5 questions, 5 answers with Dr. John Campione
This month we are excited to feature Dr. John Campione to understand how a neurological approach can improve treatment outcomes.
Dr. John Campione is a Chiropractic Physician from Warrenville, IL. He is a graduate of the National University of Health Sciences receiving his Doctor of Chiropractic degree in 2010. Dr. Campione received a Bachelor of Science degree in Exercise Physiology from the West Virginia University School of Medicine. Dr. Campione is board certiﬁed in Physiotherapy in the state of Illinois specializing in physical rehabilitation using a blend of chiropractic manipulative therapy, soft tissue manipulation and corrective exercises to treat ailments of the human neuromusculoskeletel system. He has post-graduate education in acupuncture, strength and conditioning with the National Strength and Conditioning Association, corrective exercise with the National Academy of Sports Medicine, RockTape, Functional Movement Systems, Applied Movement Neurology, Active Release Technique, and kettlebell training with the World Kettlebell Club. He is also an instructor for RockTape teaching kinesiology taping and Instrument Assisted Soft Tissue Manipulation.
WebExercises: How has your treatment approach changed since you started focusing on a neurological approach?
John Campione: I used to be very mechanical in my treatment model. I was trained in the traditional sense of “where there is pain there is weakness.” I remember my assessment would really only focus on the site of pain. I was really guessing more than anything. As I started to learn more and practice more I began using the mantra from Ida Rolf “Where you think it is, it ain’t.” That really helped me understand I really had to look at the whole body to find the answers. With that I realized there was a very obvious common denominator with everything. The nervous system is running the show. The nervous system senses and provides information to the brain so the brain can decide the appropriate response. Studying the nervous system changed my assessment model and helped me get better patient outcomes. I stopped guessing and I started asking the body via the nervous system. Eighty-six billion neurons can’t be wrong.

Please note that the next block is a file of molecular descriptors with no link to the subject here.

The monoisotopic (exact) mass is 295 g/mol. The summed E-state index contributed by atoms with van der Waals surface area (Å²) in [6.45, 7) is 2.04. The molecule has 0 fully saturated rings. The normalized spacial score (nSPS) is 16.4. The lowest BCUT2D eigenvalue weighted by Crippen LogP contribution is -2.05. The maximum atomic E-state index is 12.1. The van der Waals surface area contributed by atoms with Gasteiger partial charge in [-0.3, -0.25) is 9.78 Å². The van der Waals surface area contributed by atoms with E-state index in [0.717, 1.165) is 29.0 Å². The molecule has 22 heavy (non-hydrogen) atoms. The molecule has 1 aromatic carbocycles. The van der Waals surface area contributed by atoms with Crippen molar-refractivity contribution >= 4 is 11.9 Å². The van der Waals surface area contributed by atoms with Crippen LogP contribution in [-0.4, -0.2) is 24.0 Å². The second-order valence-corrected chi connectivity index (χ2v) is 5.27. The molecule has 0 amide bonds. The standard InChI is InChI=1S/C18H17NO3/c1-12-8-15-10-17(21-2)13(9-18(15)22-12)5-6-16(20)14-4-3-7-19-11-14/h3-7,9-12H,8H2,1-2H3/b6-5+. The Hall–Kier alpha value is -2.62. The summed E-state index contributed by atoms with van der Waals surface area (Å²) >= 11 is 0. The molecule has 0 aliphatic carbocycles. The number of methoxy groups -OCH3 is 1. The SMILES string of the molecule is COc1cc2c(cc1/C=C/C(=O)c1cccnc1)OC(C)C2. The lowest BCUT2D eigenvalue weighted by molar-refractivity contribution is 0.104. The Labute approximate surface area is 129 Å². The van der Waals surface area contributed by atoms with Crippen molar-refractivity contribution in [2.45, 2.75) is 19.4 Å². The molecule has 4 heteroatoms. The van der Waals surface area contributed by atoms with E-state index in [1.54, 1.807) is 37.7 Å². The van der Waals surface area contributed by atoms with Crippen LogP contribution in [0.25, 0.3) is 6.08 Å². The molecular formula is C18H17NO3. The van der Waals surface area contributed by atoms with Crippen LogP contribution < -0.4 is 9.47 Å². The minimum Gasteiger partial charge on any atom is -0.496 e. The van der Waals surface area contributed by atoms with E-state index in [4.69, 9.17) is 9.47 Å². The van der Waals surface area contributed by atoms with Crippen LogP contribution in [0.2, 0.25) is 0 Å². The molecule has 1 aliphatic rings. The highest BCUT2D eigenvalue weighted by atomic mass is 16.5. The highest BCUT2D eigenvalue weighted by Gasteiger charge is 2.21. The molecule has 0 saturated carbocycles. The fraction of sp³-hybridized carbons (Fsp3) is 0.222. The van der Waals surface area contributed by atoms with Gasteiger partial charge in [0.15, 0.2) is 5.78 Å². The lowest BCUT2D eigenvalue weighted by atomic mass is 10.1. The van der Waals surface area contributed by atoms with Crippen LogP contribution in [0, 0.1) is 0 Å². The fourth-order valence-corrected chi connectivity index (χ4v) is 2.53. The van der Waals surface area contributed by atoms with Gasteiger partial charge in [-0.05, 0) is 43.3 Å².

WebExercises: How did you get started with this new approach?
John Campione: It was RockTape that really began it all. When I took the taping courses it was the first time that I was studying a modality from a neurological perspective. I had learned some taping in school that was explained in a very strict, complicated way that was focused on the structural model. The RockTape courses focused on neurology because tape on the skin is going to influence neurology more than it will structure. That really resonated with me. So much so that I became a RockTape instructor. Through learning and teaching this approach I really have completely changed my perspective and I focus more on how my hands, tape, a tool, etc will influence the nervous system when I put them on my patient’s skin.
WebExercises: How is this approach different from the ‘traditional’, i.e. the one you used before?
John Campione: The traditional approach was, if it hurts it’s weak so let’s strengthen it with exercises; if it’s tight just stretch it to make it looser. That approach works in a small percentage of cases and even then, it’s guesswork. What I had found was that in the cases where that approach didn’t apply I actually was making things worse. Patient’s pain and dysfunction is very specific to their own anatomy and physiology. Why are we guessing? It is so important to find out why a patient has pain and why they have dysfunction. Which means looking deeper into the feedback loops of the nervous system and understanding where and when sensation or motor output isn’t quite up to par.
WebExercises: What exercise strategies are supporting your approach?
John Campione: All exercise influences the nervous system. It feeds on movement so exercise is essential. I can stimulate receptors and get better muscle firing during a muscle test, but without reinforcing the system with a redundant signal, the patient will revert back to their dysfunction. From a neurological perspective we should be incorporating more exercise that stimulates our cerebellum. The cerebellum coordinates our movements and it loves feeding on novel stimuli like rolling, hanging and crawling. A lot of things we don’t do anymore. Sitting and lifting weights isn’t going to do it.
WebExercises: Do you prescribe exercises for patients to do at home? How important is that to achieve your desired outcomes?
John Campione: All my patients get exercises. The prescription really depends on what the assessment tells me. Most patients begin with foam rolling of some kind specific to their assessment. Meaning if I need up regulation the foam roller is used one way, if I need down regulation the foam roller is used another way. Patient progress to different movements depending on their conditions. Many knee complaints are prescribed ankle and hip mobility drills whereas low back pain often gets prescribed crawling and rolling to influence the cerebellum and reflexively train the trunk. Everything depends on the patient’s neurology.
Interested in joining the discussion? Do you have an approach to share or a story to tell? Email us your opinion to firstname.lastname@example.org. We love to hear from you! #WhyExerciseMatters